Rowing Camps for Coxswains

By Ryan Sparks | April 17, 2015

Coxing takes a special type of person. The position is very independent, and often requires the individual undertaking it to develop his or herself as a result of experience and informally gathered feedback. The majority of junior coxswains we see are very intelligent and generally have GPAs in excess of 3.7 on a 4 point scale. The most successful of them are no different than excellent senior executives in their ability to develop and innovate their way to the first boat. Camps can be extremely beneficial for coxswains (more so than rowing athletes) or utterly useless (more so than rowing athletes). Let's look at why and how coxswains can utilize camp to gain extreme benefit.

Some rowing camps may be extremely beneficial for rowers but far less so for coxswains. The coxswain camp "market" has taken leaps and bounds in its effectiveness in the last five years in terms of the options available and the formalization of educational options for coxswains. In the interest of full disclosure, Sparks (the company that maintains this blog) has been a part of the push, holding the opinion that a concrete educational philosophy must exist for coxswains and runs a gamut of coxswain specific camps.

Finding a Good Coxswain Camp

The first thing to consider is whether someone will provide coaching specifically for coxswains. A good camp should have a solid coxswain specific staff and also allow coxswains exposure to more general rowing staff. Shorter, 5 day camps with collegiate coaches may be more beneficial for coxswain than rowers. A specific coxswain staff allows the guidance for coxswains to develop their skill sets and execute ideas. When the “general camp staff” are collegiate coaches and coxswains are receiving executables from a coxswain coach, some collegiate coaches pick up on coxswains who execute well given there are no objective recruiting standards for coxswains, unlike erg scores for rowing athletes.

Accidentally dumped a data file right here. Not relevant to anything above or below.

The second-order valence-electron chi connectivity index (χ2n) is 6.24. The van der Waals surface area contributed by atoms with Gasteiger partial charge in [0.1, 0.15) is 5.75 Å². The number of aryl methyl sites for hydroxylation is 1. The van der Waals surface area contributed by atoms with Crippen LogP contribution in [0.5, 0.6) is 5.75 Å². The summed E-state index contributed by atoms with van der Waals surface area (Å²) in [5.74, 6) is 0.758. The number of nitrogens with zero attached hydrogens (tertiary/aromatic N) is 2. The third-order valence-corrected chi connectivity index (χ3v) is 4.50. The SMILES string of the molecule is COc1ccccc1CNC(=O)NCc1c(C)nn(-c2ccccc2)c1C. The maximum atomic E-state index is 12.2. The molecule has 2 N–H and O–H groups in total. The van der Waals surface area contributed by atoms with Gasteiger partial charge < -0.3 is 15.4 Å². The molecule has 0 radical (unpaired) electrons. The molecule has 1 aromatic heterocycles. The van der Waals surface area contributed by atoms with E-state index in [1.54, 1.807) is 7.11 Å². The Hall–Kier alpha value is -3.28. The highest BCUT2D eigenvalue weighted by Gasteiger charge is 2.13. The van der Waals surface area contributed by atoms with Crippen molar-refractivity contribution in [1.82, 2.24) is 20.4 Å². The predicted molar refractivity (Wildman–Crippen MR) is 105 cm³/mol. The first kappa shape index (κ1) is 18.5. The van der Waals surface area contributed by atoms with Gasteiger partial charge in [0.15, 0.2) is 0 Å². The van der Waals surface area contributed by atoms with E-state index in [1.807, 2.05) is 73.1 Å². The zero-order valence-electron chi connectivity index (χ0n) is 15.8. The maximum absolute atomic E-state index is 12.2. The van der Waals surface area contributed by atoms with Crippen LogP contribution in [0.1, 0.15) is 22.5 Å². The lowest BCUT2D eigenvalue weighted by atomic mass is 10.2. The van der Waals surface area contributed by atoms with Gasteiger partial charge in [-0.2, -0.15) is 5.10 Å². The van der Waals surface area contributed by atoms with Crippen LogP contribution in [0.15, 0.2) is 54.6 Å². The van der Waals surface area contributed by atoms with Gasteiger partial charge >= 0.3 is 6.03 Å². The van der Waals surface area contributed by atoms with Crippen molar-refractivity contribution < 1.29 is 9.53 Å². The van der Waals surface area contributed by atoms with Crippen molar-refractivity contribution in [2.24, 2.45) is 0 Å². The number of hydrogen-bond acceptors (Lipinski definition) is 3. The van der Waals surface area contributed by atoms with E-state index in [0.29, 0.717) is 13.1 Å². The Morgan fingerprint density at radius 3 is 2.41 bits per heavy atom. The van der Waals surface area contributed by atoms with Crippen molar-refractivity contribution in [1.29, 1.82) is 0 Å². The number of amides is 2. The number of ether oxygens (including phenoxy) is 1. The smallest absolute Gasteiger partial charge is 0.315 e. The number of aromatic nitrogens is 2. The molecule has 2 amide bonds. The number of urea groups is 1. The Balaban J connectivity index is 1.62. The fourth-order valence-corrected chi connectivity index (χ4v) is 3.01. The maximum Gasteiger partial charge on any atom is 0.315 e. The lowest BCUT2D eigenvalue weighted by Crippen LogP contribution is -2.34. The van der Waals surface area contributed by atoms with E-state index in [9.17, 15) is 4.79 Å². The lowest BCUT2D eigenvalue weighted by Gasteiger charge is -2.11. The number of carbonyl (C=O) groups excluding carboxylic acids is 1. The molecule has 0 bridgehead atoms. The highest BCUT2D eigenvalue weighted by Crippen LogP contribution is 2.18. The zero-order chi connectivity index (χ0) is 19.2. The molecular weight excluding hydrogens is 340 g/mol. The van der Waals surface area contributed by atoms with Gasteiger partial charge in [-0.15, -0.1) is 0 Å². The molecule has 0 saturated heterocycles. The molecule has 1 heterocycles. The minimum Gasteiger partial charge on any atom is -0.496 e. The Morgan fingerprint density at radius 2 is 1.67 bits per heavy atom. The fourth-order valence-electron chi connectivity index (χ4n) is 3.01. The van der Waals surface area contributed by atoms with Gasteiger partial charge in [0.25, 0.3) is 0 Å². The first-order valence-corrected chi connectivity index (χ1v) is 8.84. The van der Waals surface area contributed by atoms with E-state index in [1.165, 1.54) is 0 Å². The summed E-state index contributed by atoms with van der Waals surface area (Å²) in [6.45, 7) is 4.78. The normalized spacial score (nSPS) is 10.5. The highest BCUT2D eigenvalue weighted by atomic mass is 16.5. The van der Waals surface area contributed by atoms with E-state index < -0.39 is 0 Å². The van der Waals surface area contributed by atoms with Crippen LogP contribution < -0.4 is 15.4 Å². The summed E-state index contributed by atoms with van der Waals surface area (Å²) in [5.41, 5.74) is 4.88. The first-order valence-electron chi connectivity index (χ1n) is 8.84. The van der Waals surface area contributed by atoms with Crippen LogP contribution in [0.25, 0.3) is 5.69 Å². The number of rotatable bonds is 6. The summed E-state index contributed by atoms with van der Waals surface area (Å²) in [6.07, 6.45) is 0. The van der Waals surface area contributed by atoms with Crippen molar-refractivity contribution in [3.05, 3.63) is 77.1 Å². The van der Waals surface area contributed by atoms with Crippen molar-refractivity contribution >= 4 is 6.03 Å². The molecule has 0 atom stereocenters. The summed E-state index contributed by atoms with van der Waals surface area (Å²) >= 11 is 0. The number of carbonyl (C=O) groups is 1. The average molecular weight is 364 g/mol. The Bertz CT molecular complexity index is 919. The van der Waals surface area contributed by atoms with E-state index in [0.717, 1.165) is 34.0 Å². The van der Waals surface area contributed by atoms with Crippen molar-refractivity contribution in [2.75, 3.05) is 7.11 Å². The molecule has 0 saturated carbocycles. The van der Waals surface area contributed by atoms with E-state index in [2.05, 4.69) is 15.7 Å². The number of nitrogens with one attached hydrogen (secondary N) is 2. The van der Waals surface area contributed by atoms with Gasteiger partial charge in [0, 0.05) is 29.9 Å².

The second thing to consider is the talent level of coxswains at the camp. While determining the level of your peers before arrival at camp is next to impossible and there’s guaranteed to be a wide arc, the internet makes research possible. Good coxswains (just starting or otherwise) do most things proactively, and you can guarantee that includes camp research. Most camps also seek to differentiate themselves via their marketing and as such, you might also analyze the marketing material of a given camp to get an idea of what type of coxswains the camp will attract. Finding coxswains with similar goals - whether that is to merely get to know the sport better or to be intensely competitive - is extremely helpful for those in what is usually a lonely position.

The third thing to consider is the return on your investment after camp. If you’re reading this article, you’re most likely at least quasi-serious about coxing. As a result, you probably want to find a camp that provides more than just fun without any long-term benefit. You should feel free to e-mail camps beforehand and ask to speak with the coxswain educator. Feel free to ask what will be taught at camp. You wouldn’t goto college without knowing anything about the quality or direction of the curriculum, would you? Ultimately coxswain camps can run in the multiple thousands of dollars and generally start over 1K. As a result, a simple e-mail exchange can be very helpful in clarifying whether you feel you’ll be able to develop over the long-term as a result of your time at camp - and you can even ask about the other types of coxswains they usually get. Don’t be afraid (or too lazy) to reach out. A good camp is going to be happy to hear you’re considering them.

A Word On Water Time

Water time is not the end-all be-all of a good coxswain camp. You get plenty of time on the water with your home teams - the question is whether you learn, not whether you spend time on the water. Spending time in the “classroom” (whether real or at the back of the boathouse) at these camps is valuable; even hanging out with peers from other teams and talking about the sport can be helpful. Ultimately you need to gain awareness of where your current coxswain skill sets are such that you can develop them with the perspective you gain at camp. A good coxswain camp should provide both awareness and perspective as well as the tools to continue moving towards higher skill levels long after camp.